//Handle event.speakers/translators. This guy is either a speaker or a translator. Set the relevent linking
            'roleType is speaker if *old-audio-channel.translation_type is empty. Else is translator',
            'roleFeatures are {person._id: *old-audio-channel.speaker_id, primaryLanguages._id: *old-audio-channel.language_id}',
            //Can include pure JS functions within the script also
            (ctx) => {
                //TODO fix this 'roleFeatures.translationType is *old-audio-channel.translation_type if *roleType is translator.',
                if (ctx.get('roleType') === 'translator') {
                const translationType = ctx.get('old-audio-channel')._source.translation_type
                ctx.get('roleFeatures').translationType = translationType
                return ctx
            'search first *roleType where *roleFeatures as speakerOrTranslator. Create if not exists.',
            'if *speakerOrTranslator is empty, display "empty speaker", *roleFeatures, *roleType',
            'if *speakerOrTranslator is empty, stop here',
            (ctx) => {
                const speaker = ctx.get('speakerOrTranslator')
                const speakerBody = speaker._source || speaker.fields
                const pmName = _.get(_.first(speakerBody.primaryLanguages), 'fields.english.name')
                if (_.isObject(pmName)) {
                    debug('throw stopHere error to break the loop', JSON.stringify(speaker))
                    throw new Error('stopHere')
            //'display *roleType, *speakerOrTranslator._id, *roleFeatures',
            'link *speakerOrTranslator with *event as events',
    (ctx) => debug('Done ' + n++ + ' iterations')

//Now run the script

Elasticgraph was written using Vim in Nodejs using Javascript in the days when async/await was not a standard JS feature. We used Q and async-q the promise libraries prominently in use at that point. We also made an UI admin panel which was auto-generated using configurations again! Zero coding was required for a user to set up an entity model domain CRUD API (both REST + Socket) using Nodejs and a ReactJS UI. You can find a video demonstration of the Elasticgraph featureset here.

From Elasticgraph which is great for Elasticsearch + Nodejs based usecase, the buck of innovation and scope of work moved forward to solving the larger problem for modern microservices and serverless based use cases, which can be reasonably complex in nature. We adopted 'types' in the JS world using Typescript, in 2022 when we started building V1 of Godspeed Meta-Framework - which provides fourth generation abstractions in development of modern API and event driven systems over 3rd gen frameworks like currently supported Nodejs. We have a Java version under works. I eventually would love to see the meta-framework with its standardised abstractions cover more and more prominent languages as a standard.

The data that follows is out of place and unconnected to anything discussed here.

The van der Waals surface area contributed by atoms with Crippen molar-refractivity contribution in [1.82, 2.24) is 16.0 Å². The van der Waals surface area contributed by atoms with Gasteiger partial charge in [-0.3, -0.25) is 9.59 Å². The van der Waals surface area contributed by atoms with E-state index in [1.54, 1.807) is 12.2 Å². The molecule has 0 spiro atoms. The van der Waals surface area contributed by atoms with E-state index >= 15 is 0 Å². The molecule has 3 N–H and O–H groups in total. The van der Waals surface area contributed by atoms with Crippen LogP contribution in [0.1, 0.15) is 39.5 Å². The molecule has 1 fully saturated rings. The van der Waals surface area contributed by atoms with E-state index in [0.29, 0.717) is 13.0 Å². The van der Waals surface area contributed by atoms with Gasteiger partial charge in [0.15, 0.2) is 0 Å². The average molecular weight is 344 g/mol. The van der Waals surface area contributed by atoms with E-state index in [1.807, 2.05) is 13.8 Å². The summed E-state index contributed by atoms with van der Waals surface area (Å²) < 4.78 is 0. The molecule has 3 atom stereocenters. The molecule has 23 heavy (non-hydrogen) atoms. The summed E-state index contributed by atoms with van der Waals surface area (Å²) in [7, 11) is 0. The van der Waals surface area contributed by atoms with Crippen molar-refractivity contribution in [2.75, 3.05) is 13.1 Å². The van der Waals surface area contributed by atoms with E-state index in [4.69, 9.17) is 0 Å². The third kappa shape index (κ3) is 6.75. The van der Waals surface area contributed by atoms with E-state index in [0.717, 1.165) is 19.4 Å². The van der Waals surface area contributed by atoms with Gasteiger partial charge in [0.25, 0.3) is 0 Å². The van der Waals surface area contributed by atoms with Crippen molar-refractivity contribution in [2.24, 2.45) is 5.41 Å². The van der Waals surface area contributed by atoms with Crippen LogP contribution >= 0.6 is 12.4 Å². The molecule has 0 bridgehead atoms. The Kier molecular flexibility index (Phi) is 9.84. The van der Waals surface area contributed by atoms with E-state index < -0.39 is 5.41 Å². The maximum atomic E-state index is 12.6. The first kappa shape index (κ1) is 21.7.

Now if you give me any other language to pick on, I should be able to deliver you my first well done project in couple of weeks. Why? Because I have by now seen most concepts in programming langauges. The patterns just keep repeating with minor to major tweaks. But the fundamentals of logic and datastructures and algorithm and computation remain the same, and will always remain so, no matter how many generations of languages come and go. So if you have visualised and understood these concepts now, you can switch easily between tools.

Business Logic and Boilerplate

The logic which serves a customer's or user's need is business logic. The logic and integration code that enables business logic to run without hiccups is boilerplate. Boilerplate does not directly serves the user, the business or the world. It serves the basic functioning of the software. For ex. multiplexing your queries into a bulk request, then de-multiplexing the responses for further handling of respective API calls.

The basic functioning of the software enables the development of business features on top of it. The features in turn are what serve the user and the cause. Not the boilerplate (at least not directly).

I my tryst with programming and professional software development, between our first semester course "Programming in Java" in 2002 to '23 so far, I have seen that in the oceans of lines of code lie hidden the real pearls - the actual business logic. And hidden like a needle in a haystack - the bug!

From most to almost all engineering teams till date spend majority amount of their time and effort in writing, managing and debugging code which is not serving the user, but enabling them to serve the user. For ex. Initialising an http server, or setting up and querying a database or API with authentication and token refresh.

I remember a Drone Pilot Marketplate project I did as part of a team of 3 backend engineers, and a larger team with frontend engineers, testing engineers , scrum master and product analyst. All the backend team did for three months was write APIs with validations, try/catch/retry and finally the pearl in between all of this - the actual funtionality of the app. The logic layer was so thin! Absolutely non-existent! We were simply exposing the CRUD over a database via REST APIs and doing validations of incoming API call inputs by hand using AJV. And as is the case with typical such implementations - there was not just extra effort, but questionable outcome. There were three sources of truth floating around between the team - the db schema, the coded API validations and the Postman collection going around in emails.